REVOLUTIONARY COMPOSITE STEEL FRAME
A new downtown skyscraper, projected to be the second tallest skyscraper in Seattle’s Rainier Square, is set to be built using a new core system that utilizes a tied dual-plate shear wall field-filled with concrete and no rebar.
This innovative building method is set to shave a total of nine months off the project’s projected timeline.
The frame system was developed by Magnusson Klemencic Associates, and its ability to cut up to 40% off the construction time of projects has sparked talks of the innovation being an industry game changer. The composite steel frame system consists of two connected steel plates around a cavity with high-strength concrete.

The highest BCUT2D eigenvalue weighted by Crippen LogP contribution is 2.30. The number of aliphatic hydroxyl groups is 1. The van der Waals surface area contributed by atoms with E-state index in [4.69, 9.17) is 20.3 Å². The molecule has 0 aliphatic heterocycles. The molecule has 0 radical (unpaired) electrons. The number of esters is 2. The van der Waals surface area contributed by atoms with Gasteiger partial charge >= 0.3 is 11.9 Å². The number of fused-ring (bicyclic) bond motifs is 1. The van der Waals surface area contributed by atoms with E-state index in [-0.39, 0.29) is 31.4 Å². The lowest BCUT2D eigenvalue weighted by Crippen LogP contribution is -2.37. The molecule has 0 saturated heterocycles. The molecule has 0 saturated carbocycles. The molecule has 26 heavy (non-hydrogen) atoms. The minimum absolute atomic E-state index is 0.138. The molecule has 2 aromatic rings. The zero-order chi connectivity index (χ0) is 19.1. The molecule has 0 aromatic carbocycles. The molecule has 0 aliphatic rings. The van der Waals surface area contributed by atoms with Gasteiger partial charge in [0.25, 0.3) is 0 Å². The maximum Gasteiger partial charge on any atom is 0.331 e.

This is instead of the traditional reinforced concrete core that has been the preferred method of construction for Seattle’s skyscrapers because of its ability to brace wind and seismic loads. The former method, however, is slow because the rebar-reinforced concrete cores take three to four days per floor to complete, and steel framing for each floor is contingent on the completion of the concrete work being done first. Magnusson Klemencic’s method, alternatively, allows for the steel modules to be prefabricated off-site, which means there is no waiting for the concrete core to be completed; additionally, the new process also removes the need for the installation of rebar and formwork which saves additional time. This innovative and significantly more efficient process is the key to the building method’s time-saving qualities and will allow construction companies to complete projects faster with an unwavering level of safety, functionality and quality.